Occupy Baltimore – and media – booted from public sidewalk near youth jail site
Youth jail opponents meet state troopers, city police and a SWAT team on Martin Luther King’s birthday.
Above: State Troopers at site of a planned youth jail in Baltimore, hours before government crews tore down the symbolic “schoolhouse” that protesters built. (Louis Krauss)
There seemed to be two “enemies of the state” yesterday at the Occupy Baltimore protest against a planned juvenile detention center in East Baltimore.
One was the 75 protesters themselves, who were met by dozens of Maryland State Police, Baltimore City Police and SWAT team members in riot gear, armed with guns and batons. They eventually arrested six of the “Schools not Jails” demonstrators and charged them with trespassing after they built a symbolic schoolhouse at the empty lot where the $100 million facility is to be built.
But the other big target was the local news media, scrutinized and sidelined in a more-severe-than-usual way.
“All the media, back behind the perimeter!” Baltimore City Police Detective Kevin Brown shouted to the gaggle of reporters and TV cameramen assembled for the confrontation.
A 7 p.m. sweep-through by Brown a phalanx of police pushed the cameras and most reporters back hundreds of yards away, on the other side of Monument St., behind yellow tape. Once they were safely cordoned off to the south, the baton-wielding SWAT team moved in from the north.
About two dozen of them closed in on the crowd of 20 protesters, standing beside the large green tent they had erected on Forrest Street, between Monument and Madison streets.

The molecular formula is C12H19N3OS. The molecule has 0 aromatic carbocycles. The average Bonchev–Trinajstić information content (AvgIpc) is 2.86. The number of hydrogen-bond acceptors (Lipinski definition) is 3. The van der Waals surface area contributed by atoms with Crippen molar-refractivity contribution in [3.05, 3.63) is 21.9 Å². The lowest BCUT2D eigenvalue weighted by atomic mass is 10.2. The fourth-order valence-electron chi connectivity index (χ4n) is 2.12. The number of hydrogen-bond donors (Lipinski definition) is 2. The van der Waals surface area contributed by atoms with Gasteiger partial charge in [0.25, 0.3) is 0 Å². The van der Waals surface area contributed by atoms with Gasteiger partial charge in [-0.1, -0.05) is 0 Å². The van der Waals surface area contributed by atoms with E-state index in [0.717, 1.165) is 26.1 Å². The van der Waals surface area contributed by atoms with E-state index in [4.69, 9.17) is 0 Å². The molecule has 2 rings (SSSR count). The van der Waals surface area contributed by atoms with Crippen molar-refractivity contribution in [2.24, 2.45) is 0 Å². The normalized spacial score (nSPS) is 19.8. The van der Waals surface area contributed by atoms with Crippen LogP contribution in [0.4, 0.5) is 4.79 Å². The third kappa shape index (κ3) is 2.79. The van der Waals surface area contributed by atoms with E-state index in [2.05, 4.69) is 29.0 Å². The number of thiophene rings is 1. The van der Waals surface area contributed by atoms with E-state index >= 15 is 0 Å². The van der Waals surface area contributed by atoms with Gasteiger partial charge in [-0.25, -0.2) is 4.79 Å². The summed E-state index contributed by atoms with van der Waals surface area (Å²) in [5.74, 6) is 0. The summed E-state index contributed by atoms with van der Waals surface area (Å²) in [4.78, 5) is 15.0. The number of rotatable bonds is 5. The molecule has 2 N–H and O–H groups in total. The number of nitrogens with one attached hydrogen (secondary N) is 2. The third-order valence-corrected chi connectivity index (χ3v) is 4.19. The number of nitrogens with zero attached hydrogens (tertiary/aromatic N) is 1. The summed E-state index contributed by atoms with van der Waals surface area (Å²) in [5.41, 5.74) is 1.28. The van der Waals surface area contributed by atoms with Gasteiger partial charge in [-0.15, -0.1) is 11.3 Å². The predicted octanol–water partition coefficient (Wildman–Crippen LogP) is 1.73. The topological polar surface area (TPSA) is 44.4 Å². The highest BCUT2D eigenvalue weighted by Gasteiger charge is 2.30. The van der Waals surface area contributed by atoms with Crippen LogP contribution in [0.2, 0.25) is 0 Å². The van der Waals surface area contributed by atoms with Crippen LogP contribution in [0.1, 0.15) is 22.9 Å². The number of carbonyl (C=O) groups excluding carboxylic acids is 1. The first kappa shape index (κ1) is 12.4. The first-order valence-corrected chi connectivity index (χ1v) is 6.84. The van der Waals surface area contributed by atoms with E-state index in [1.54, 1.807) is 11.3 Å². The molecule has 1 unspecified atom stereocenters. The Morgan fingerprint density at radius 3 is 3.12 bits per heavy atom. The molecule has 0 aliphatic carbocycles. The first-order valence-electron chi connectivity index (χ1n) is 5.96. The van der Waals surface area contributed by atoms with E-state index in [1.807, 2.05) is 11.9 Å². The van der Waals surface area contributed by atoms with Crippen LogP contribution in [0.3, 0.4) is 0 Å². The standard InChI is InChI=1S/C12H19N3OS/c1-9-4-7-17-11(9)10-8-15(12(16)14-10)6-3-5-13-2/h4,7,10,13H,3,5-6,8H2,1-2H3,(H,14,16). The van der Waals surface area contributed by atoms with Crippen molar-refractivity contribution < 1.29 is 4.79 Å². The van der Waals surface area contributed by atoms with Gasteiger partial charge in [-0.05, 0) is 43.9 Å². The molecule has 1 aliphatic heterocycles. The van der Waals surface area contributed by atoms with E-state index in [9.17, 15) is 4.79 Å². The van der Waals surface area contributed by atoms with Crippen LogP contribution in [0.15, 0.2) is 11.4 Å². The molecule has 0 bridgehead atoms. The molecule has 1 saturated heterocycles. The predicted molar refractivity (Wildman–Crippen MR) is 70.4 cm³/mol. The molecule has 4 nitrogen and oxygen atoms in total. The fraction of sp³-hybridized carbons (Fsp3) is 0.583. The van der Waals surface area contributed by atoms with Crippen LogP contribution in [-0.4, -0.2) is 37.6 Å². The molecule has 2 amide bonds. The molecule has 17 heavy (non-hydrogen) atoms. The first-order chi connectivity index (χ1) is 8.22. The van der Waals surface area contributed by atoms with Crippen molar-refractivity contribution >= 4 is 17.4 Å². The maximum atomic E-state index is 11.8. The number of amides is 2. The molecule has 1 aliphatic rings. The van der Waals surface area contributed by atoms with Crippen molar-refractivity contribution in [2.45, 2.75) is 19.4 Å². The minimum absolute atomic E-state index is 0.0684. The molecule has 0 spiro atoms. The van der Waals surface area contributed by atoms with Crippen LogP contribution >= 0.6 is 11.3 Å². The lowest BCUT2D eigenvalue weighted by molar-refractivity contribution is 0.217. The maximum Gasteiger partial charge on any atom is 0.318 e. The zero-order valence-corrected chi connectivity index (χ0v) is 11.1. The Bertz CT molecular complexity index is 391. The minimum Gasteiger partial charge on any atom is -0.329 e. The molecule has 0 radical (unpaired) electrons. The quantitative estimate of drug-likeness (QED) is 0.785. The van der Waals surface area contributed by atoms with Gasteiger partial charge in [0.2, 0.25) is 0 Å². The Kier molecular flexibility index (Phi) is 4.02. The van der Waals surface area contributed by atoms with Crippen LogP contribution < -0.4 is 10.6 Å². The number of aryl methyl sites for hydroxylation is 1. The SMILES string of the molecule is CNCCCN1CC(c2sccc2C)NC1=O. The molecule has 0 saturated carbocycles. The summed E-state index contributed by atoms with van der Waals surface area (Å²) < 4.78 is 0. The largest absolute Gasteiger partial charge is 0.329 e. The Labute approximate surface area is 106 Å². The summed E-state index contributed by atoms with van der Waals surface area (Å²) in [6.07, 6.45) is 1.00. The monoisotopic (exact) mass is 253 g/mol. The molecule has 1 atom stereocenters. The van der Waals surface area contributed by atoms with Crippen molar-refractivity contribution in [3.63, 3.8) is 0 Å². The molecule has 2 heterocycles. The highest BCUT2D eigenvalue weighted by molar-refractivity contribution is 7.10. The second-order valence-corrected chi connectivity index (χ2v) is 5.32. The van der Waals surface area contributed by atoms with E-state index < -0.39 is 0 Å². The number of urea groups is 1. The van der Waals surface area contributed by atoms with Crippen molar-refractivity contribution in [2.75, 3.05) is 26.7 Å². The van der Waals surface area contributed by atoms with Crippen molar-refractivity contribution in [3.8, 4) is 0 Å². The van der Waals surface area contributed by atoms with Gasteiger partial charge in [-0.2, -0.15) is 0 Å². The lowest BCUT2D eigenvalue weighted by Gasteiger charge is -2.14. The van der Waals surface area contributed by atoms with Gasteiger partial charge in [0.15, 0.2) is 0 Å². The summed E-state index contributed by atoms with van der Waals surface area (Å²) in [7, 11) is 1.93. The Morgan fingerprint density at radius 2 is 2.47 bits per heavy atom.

Just inside the chain link fence was the symbolic “Little Red Schoolhouse” that the six arrested protesters had erected hours earlier. A green city garbage truck and a couple of public works employees were poised, as was a city ambulance.
“Money for jobs and education! Not for mass incarceration!” the protesters chanted. Most, braced for arrest, had written their legal advisor’s number on their forearms with a green Sharpie.
Steering clear of the press corral, The Brew remained amid these protesters and watched most of what happened.
Here’s what we saw yesterday, and what happened to those two structures.
In King’s Footsteps
The day began with about 200 chanting protesters rallying in front of Central Booking on the Fallsway.
The organizers (the Baltimore Algebra Project, as well as people who had participated in Occupy Baltimore) intended the Martin Luther King Day action as the start of a five-day “pop-up” occupation.